How Much Does Short-Term Health Insurance Cost? Average Premium for Short-Term Coverage Declines, eHealth Report Finds
Survey of short-term health insurance buyers finds that half (50%) bought short-term because it was more affordable than other alternatives
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The report includes results from a survey of short-term health insurance policy holders exploring their feelings about and reasons for purchasing short-term coverage.
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The full report, Costs and Trends in the Short-Term Health Insurance Market, 2013-2016 is available in the company’s media center. Highlights of the report include the following:
- 121,000+ short-term application were submitted at eHealth in 2016: This is almost twice the number of short-term applications submitted in 2013, the year before major provisions of the Obamacare law took effect
Monthly short-term premiums decreased in 2016: The average
monthly premium for short-term plans decreased 5% for individuals
$116 to $110) and 2% for families (from $283 to $276) between 2015 and 2016
- 57% of short-term customers were young adults: More than half (57%) of short-term applicants were between the ages of 18 and 34
- Affordability makes short-term coverage appealing: Seven-in-ten survey respondents (70%) said they liked the affordable monthly premium costs of their short-term plan
- 65% reviewed their eligibility for premium tax credits: A majority of survey respondents said they had looked into whether they would qualify for government subsidies to purchase major medical coverage before choosing short-term coverage instead
Short-term health insurance plans offer temporary, limited coverage compared to major medical health insurance plans. In addition to providing coverage only for limited periods of time, short-term products do not meet the coverage requirements of the Affordable Care Act (the law known as Obamacare) and may leave enrollees open to federal tax penalties. Short-term plans typically do not provide coverage for preventive care or pre-existing medical conditions. Also unlike major medical plans, it is possible to be declined for a short-term plan based on an applicant’s personal medical history.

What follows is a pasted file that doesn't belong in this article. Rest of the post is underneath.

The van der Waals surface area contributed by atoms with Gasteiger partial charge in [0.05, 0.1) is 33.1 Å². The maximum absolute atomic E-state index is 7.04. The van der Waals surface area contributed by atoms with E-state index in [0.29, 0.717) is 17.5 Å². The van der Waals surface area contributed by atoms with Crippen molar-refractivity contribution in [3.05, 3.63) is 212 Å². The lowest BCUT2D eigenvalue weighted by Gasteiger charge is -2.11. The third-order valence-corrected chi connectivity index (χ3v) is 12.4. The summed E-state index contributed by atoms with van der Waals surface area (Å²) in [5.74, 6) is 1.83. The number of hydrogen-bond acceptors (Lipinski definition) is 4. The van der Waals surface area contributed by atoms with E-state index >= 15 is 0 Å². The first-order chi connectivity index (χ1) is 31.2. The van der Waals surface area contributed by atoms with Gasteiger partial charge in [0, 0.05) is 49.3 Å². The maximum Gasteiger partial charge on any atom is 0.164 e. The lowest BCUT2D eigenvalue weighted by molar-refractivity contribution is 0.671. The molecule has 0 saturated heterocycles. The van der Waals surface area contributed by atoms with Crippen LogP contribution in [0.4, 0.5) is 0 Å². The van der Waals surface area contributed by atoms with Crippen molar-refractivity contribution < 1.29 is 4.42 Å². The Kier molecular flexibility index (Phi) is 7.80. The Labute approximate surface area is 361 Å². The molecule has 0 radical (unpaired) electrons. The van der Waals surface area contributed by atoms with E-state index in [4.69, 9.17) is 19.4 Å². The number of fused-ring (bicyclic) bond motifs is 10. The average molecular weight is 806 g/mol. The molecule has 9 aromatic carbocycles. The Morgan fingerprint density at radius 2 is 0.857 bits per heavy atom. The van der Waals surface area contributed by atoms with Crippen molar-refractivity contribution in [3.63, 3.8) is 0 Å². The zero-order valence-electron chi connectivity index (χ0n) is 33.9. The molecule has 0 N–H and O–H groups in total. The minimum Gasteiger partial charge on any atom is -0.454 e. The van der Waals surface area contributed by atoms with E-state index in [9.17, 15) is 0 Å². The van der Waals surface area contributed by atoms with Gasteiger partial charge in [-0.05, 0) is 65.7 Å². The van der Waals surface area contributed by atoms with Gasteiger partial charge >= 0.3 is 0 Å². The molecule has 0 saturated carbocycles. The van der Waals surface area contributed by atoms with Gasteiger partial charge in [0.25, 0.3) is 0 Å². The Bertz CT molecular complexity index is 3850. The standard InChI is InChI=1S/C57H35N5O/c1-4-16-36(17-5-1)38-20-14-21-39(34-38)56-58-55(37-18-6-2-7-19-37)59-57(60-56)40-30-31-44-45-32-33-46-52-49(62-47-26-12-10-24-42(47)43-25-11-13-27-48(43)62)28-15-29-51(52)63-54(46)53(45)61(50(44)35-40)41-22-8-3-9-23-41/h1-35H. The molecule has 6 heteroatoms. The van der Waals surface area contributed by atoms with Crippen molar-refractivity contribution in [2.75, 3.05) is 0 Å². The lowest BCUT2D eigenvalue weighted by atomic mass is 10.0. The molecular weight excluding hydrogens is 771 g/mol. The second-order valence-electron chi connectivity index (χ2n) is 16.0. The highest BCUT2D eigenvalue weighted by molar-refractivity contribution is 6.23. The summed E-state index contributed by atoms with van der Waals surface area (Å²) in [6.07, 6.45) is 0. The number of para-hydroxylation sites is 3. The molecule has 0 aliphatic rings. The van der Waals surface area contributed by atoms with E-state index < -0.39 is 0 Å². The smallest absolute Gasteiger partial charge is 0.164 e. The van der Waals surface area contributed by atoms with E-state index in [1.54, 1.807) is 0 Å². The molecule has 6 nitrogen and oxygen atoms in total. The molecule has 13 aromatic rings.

Despite these considerations, many health insurance shoppers turn to short-term health insurance plans to reduce their risk when not covered by a major medical plan, or because short-term plans typically have lower monthly premiums than major medical plans.
The findings presented in eHealth’s Costs and Trends in the Short-Term Health Insurance Market report are based solely on short-term health insurance plans selected by eHealth customers during the 2013-2016 calendar years, and on a voluntary survey of consumers who purchased short-term coverage through eHealth. For more information, refer to the Methodology section at the end of the report.
For more health insurance news and information, visit eHealth's Consumer Resource Center.